In a recent blog we discussed how to identify Incorporated and Unincorporated places. There are a number of reasons this is important, one of them being to determine accurate area tax rates. As mentioned in that earlier post, boundaries of a place do not always have clean lines. On the same street block there could be neighbors living side-by-side, who fall on different sides of that boundary. Therefore, they would be subject to a different local tax rate.
Our DOTS FastTax API is designed to calculate sales and use tax rates for a given address input. Our newest operation, GetBestMatches, now has the capabilities to determine this boundary data and return the most accurate tax rates for a given address. Leveraging additional resources available in our DOTS US Address Validation and Geocoding, we can better understand the nuances of these places, their unusual boundaries, and tax rate differences.
For example, in Service Objects’ hometown of Santa Barbara, there is an area between Santa Barbara and the nearby city of Goleta, affectionately known as “Noleta.” Although most of the inhabitants of this area consider themselves Santa Barbara residents, Noleta is considered Unincorporated when it comes to determining city tax rates.
Let’s look at another example in Phoenix, AZ.
Phoenix has a city tax rate of 2.3 percent city tax rate within the city’s boundaries. Per the image below, all locations in blue in this area are considered Incorporated and subject to the city’s 2.3 percent tax rate. However, any building within the unshaded block which includes “5601 W. Buckeye Rd. Phoenix, AZ 85043” is considered Unincorporated and therefore not subject to the city’s tax rate.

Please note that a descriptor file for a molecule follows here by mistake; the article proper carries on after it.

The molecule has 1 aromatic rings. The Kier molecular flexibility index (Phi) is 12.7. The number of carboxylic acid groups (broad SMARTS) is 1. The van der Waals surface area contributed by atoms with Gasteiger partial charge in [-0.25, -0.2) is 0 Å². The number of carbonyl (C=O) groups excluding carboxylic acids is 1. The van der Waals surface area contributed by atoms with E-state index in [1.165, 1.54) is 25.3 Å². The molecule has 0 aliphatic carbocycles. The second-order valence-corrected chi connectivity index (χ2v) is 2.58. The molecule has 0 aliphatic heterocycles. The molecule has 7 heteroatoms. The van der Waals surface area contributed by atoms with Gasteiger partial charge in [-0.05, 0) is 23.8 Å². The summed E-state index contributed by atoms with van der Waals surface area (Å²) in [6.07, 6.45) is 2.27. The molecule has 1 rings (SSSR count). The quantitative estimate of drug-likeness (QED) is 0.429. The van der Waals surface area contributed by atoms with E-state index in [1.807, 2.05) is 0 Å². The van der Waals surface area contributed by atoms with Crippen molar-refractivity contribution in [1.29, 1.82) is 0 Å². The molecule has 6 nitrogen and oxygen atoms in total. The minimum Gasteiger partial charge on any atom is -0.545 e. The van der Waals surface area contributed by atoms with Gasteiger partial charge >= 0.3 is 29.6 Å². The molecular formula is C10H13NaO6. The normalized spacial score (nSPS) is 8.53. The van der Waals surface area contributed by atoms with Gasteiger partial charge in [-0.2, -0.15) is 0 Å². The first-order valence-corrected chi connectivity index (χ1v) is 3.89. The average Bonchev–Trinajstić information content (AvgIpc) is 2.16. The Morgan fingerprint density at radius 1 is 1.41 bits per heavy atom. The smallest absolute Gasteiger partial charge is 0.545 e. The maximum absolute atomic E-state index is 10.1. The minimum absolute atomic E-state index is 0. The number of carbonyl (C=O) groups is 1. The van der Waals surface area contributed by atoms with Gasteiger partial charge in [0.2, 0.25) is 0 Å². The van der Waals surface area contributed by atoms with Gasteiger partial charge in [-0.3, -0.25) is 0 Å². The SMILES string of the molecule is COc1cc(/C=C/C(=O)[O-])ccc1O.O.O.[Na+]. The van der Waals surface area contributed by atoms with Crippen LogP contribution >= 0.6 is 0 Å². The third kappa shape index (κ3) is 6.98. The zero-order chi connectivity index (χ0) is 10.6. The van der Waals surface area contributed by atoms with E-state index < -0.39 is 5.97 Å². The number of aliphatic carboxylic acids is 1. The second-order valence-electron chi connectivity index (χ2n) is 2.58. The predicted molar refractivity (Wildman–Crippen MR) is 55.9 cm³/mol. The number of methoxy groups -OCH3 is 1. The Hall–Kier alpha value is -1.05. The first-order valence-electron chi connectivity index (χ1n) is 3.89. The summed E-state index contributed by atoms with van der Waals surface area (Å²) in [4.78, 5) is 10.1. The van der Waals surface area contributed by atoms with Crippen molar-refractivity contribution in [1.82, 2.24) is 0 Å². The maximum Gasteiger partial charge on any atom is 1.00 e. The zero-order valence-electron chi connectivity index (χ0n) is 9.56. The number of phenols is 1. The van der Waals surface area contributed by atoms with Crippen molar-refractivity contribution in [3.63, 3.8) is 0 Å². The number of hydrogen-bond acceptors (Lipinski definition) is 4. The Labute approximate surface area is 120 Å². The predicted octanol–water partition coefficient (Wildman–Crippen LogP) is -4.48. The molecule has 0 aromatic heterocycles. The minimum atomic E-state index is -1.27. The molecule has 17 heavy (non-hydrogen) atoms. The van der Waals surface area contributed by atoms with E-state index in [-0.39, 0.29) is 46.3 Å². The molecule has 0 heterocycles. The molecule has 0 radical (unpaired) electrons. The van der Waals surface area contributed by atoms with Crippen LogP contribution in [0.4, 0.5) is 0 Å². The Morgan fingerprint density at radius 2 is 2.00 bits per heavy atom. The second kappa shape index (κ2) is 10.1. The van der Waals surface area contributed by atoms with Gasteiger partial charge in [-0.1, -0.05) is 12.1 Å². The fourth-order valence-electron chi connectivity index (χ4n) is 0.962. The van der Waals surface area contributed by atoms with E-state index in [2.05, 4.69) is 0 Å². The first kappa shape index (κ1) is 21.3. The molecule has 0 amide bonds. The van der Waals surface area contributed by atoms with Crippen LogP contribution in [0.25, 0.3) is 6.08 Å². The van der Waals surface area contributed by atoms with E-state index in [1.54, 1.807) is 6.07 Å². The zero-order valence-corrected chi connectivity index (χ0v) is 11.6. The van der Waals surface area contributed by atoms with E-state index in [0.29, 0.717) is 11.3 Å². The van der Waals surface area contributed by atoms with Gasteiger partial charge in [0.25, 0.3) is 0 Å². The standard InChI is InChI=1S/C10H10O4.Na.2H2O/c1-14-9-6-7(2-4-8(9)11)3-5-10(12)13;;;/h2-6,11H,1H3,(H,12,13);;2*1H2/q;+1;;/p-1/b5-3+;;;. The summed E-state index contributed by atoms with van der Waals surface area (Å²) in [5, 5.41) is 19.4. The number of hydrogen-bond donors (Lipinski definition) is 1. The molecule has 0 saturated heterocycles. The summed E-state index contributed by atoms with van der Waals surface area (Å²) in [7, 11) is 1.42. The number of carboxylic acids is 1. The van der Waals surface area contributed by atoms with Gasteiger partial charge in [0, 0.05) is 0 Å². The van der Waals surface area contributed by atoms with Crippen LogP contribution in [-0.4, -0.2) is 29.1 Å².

Yet another example located in nearby Mesa, Arizona — “901 N. 96th St., Mesa, AZ 85207”:
96th Street happens to be a street where boundaries differ depending on which side of the street you are on. In this case the even-numbered side of the street is incorporated and the odd-numbered side is unincorporated. The town of Mesa, Arizona has a 1.75 percent city tax rate. Therefore locations on the odd side of 96th Street actually have lower taxes because that side of the street is unincorporated and not subject to Mesa’s city tax.
These examples highlight only a few challenges businesses can experience when determining tax rates for their customers. Here at Service Objects we’re always looking for ways to help businesses provide the most accurate data. With the help of our latest FastTax operation, GetBestMatch, it’s no longer necessary to be a local in order to understand the nuances of places, their unusual boundaries, and tax rate differences like the ones above.